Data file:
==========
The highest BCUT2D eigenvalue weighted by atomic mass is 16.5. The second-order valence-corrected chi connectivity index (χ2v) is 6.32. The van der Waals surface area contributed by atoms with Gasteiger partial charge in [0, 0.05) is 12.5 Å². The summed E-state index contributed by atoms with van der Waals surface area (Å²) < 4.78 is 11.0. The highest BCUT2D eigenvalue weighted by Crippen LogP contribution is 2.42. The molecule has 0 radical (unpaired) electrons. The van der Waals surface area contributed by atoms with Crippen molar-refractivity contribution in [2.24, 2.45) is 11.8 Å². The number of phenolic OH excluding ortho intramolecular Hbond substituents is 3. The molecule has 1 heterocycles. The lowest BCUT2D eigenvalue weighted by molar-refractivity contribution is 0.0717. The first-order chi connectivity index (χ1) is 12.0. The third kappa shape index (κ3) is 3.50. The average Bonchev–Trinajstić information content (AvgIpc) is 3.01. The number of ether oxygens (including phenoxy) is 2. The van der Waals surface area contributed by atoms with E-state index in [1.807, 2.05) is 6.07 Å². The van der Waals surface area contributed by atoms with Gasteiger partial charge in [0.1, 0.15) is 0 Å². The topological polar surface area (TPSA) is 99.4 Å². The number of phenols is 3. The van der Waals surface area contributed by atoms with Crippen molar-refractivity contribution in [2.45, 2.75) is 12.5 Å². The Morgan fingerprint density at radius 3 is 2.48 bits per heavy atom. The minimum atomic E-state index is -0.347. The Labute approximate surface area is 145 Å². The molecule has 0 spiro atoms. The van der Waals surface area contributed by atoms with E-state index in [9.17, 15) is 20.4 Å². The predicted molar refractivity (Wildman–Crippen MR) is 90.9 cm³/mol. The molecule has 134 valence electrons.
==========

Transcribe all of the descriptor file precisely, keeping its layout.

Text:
The highest BCUT2D eigenvalue weighted by atomic mass is 16.5. The second-order valence-corrected chi connectivity index (χ2v) is 6.32. The van der Waals surface area contributed by atoms with Gasteiger partial charge in [0, 0.05) is 12.5 Å². The summed E-state index contributed by atoms with van der Waals surface area (Å²) < 4.78 is 11.0. The highest BCUT2D eigenvalue weighted by Crippen LogP contribution is 2.42. The molecule has 0 radical (unpaired) electrons. The van der Waals surface area contributed by atoms with Crippen molar-refractivity contribution in [2.24, 2.45) is 11.8 Å². The number of phenolic OH excluding ortho intramolecular Hbond substituents is 3. The molecule has 1 heterocycles. The lowest BCUT2D eigenvalue weighted by molar-refractivity contribution is 0.0717. The first-order chi connectivity index (χ1) is 12.0. The third kappa shape index (κ3) is 3.50. The average Bonchev–Trinajstić information content (AvgIpc) is 3.01. The number of ether oxygens (including phenoxy) is 2. The van der Waals surface area contributed by atoms with E-state index in [1.807, 2.05) is 6.07 Å². The van der Waals surface area contributed by atoms with Gasteiger partial charge in [0.1, 0.15) is 0 Å². The topological polar surface area (TPSA) is 99.4 Å². The number of phenols is 3. The van der Waals surface area contributed by atoms with Crippen molar-refractivity contribution in [2.45, 2.75) is 12.5 Å². The Morgan fingerprint density at radius 3 is 2.48 bits per heavy atom. The minimum atomic E-state index is -0.347. The Labute approximate surface area is 145 Å². The molecule has 0 spiro atoms. The van der Waals surface area contributed by atoms with E-state index in [9.17, 15) is 20.4 Å². The predicted molar refractivity (Wildman–Crippen MR) is 90.9 cm³/mol. The molecule has 134 valence electrons.